CPU-Z made its debut appearance on the Google Play Store back in 2013 and has been recognized as the most reliable, fluid, user-friendly, streamlined, diverse and feature-packed third-party system analysis tool ever since. So, consequently, we here at Cult of Android have decided to bring this application its very own review as part of our weekly ‘App Of The Week’ segment.
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When you buy a smartphone wallet case, the chances are you’re going to have to make some cutbacks — because the vast majority of them only carry a small number of cards. But that’s not the case with the Finn wallet from WaterField Designs, which has plenty of space for your phone and all the cards and cash you can carry.
Category: Wallet Cases
Works With: Everything
Finn’s available in four different sizes: the size 25 model is designed to be a wallet only, but the other three — size 27, size 42, and size 69 — are designed to carry your smartphone as well. Of course, the larger the Finn, the bigger the smartphone you can stash into it (and the more it’ll cost you).
I’ve been reviewing the size 25 and the size 69, which measures 5.5 inches by 3.3 inches, and is designed to carry an HTC One or a Galaxy S4, according to WaterField’s website — but it’s compatible with a whole bunch of other smartphones, too. I’ve mostly been using mine with a Nexus 5, but I’ve used HTC, Samsung, and BlackBerry handsets with it, too.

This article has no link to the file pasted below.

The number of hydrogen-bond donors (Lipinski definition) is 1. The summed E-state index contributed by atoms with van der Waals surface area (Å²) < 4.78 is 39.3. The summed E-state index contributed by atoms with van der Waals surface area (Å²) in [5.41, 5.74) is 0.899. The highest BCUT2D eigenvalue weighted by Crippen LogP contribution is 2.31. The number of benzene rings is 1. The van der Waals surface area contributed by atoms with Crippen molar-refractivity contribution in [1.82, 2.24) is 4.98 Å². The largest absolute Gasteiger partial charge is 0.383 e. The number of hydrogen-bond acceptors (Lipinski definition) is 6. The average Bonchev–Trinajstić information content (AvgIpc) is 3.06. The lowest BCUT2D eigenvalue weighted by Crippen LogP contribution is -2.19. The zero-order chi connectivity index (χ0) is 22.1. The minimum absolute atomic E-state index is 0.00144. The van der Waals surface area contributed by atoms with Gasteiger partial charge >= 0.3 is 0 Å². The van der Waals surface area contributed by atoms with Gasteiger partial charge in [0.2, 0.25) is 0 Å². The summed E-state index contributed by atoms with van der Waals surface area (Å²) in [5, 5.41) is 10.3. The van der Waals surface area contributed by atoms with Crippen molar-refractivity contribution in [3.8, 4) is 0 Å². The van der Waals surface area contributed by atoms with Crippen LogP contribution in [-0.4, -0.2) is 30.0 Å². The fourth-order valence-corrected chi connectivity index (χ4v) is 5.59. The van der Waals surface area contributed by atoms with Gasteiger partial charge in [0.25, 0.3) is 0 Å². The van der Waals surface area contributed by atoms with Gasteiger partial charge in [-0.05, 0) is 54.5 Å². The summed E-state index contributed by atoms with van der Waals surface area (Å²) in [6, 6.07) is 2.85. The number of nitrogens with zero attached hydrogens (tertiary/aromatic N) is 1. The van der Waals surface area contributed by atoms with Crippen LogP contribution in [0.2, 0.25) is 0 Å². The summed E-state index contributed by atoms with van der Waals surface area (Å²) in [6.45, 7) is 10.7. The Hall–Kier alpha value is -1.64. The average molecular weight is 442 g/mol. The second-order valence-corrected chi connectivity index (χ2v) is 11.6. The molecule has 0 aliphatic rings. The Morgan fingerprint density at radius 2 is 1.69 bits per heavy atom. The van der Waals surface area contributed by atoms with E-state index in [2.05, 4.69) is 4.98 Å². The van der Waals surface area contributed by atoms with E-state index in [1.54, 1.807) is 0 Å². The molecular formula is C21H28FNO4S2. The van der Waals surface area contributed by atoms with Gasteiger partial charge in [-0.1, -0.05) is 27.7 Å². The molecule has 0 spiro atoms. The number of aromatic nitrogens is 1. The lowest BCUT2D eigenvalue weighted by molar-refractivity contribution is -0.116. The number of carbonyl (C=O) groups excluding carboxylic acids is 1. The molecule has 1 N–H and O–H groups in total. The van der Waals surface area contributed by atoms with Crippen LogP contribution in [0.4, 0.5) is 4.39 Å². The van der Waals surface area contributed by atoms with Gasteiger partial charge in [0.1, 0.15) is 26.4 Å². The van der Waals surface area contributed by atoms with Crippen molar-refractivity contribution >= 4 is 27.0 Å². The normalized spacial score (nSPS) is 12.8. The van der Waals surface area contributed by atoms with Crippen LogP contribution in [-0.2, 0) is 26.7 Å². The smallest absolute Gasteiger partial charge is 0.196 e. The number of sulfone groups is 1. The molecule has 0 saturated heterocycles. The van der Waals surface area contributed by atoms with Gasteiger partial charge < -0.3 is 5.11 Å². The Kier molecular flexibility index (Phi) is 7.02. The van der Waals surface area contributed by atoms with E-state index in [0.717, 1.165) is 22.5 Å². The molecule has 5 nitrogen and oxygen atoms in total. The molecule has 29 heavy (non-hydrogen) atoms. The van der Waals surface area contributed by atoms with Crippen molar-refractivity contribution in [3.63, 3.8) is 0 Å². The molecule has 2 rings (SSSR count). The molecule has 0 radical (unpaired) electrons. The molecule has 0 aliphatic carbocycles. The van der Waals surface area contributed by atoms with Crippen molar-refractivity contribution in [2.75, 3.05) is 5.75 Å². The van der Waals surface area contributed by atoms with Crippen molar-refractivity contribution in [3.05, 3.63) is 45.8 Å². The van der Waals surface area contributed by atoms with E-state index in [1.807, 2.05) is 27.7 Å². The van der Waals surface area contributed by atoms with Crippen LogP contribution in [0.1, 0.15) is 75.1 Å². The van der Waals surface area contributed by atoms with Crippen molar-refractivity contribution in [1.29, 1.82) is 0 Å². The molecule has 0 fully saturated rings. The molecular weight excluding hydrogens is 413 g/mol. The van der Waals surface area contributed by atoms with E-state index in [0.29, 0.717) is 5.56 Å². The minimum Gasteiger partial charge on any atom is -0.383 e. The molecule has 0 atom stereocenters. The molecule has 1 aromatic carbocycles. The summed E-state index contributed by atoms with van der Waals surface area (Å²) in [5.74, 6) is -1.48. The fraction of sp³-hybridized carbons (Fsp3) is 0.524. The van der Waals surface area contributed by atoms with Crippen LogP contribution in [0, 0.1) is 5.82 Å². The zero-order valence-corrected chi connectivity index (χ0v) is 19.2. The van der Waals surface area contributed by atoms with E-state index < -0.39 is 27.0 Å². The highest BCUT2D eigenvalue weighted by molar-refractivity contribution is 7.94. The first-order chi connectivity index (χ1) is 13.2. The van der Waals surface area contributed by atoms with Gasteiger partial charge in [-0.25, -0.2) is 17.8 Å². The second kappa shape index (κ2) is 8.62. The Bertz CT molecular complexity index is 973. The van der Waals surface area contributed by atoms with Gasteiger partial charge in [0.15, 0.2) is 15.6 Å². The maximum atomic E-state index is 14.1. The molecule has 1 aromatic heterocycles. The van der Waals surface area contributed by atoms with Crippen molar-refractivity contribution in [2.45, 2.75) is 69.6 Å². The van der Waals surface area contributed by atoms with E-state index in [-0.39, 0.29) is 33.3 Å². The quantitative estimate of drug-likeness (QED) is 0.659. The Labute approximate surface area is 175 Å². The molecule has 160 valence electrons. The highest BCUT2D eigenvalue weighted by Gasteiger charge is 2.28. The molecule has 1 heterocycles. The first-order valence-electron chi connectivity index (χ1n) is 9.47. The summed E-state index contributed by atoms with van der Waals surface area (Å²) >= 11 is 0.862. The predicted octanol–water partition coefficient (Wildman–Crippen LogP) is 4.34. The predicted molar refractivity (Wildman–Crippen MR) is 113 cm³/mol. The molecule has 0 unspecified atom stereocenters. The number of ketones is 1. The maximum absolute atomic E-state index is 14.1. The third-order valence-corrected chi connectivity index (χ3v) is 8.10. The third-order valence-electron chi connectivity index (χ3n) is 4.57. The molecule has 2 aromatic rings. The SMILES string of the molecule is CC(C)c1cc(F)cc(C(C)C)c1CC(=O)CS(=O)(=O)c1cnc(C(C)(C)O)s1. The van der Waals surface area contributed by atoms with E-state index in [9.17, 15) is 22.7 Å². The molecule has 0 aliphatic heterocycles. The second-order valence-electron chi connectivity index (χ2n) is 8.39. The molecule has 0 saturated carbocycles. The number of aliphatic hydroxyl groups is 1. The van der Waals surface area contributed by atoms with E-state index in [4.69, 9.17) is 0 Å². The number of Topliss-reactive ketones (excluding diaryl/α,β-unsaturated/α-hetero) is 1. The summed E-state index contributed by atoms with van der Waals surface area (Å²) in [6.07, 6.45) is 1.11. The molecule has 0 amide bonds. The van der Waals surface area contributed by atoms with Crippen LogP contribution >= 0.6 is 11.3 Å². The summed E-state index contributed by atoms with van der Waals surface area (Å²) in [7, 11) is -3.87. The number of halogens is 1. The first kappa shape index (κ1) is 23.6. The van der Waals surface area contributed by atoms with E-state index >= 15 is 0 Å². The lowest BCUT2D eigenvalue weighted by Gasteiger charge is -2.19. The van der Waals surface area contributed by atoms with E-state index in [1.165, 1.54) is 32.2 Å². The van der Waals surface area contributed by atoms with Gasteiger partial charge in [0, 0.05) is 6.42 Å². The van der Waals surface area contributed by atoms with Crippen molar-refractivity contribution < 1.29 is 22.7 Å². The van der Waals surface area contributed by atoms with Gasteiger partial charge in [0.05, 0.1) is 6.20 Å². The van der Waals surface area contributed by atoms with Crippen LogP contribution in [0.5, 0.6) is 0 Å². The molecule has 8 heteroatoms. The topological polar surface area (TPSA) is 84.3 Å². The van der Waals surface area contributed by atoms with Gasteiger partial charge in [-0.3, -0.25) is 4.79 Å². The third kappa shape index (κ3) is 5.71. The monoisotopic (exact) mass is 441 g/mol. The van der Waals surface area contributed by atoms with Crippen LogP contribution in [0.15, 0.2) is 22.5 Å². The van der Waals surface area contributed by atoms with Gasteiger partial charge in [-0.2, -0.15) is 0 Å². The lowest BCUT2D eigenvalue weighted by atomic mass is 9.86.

WaterField calls Finn “the best wallet ever,” so let’s see if it lives up to those claims.
Kanto’s YU2s seem to come from a time when speakers were solid, simple structures; proud temples to sound that said of their owners, Hey, I’m serious about music, and I know what I’m doing. Aesthetics were important, of course, but unquestioningly took a backseat to sound. Sound was king.
If you haven’t heard of Kanto before, that’s OK — the Canadian outfit just sprouted up in the Vancouver suburbs around five years ago. The YU2s are Kanto’s latest speakers, the smallest of their lineup of a half-dozen or so, and they’re designed to fit unobtrusively on a bookshelf or desk and play music from your computer or mobile device.
The YU2’s performance during our review, however, was nothing short of astonishing — and they could very capably substitute for larger speakers in a variety of roles.
Surprise: These cans aren’t quite the flashy, youthful boombasts their outward appearance suggest (yes, that’s a good thing). And, surprise: There’s much more here than simply a nod at the term “active noise cancellation.”
SMS, which is helmed by Rapper 50 Cent, jumped into the headphone game just shy of three years ago. At that time the lion’s share of attention was directed toward their wireless Sync cans, which stream music via the somewhat uncommon Kleer technology. But that doesn’t mean the rest of SMS’s broad, diverse lineup should be ignored, and that assertion is well-supported by the performance — and, yes, dash of flash – of the wired, active noise-canceling Street by 50 ANC headphones.
There aren’t many in-ear monitors made of steel. Aluminum? Yes. Plastic? Wads. But steel-bodied IEMs — now that’s a rare find. There’s good reason for this: Though the material is solid, hard-wearing and, according to some, produces a cleaner sound, it’s heavy — which can make steel-housed IEMs often uncomfortable and annoyingly ill-fitting.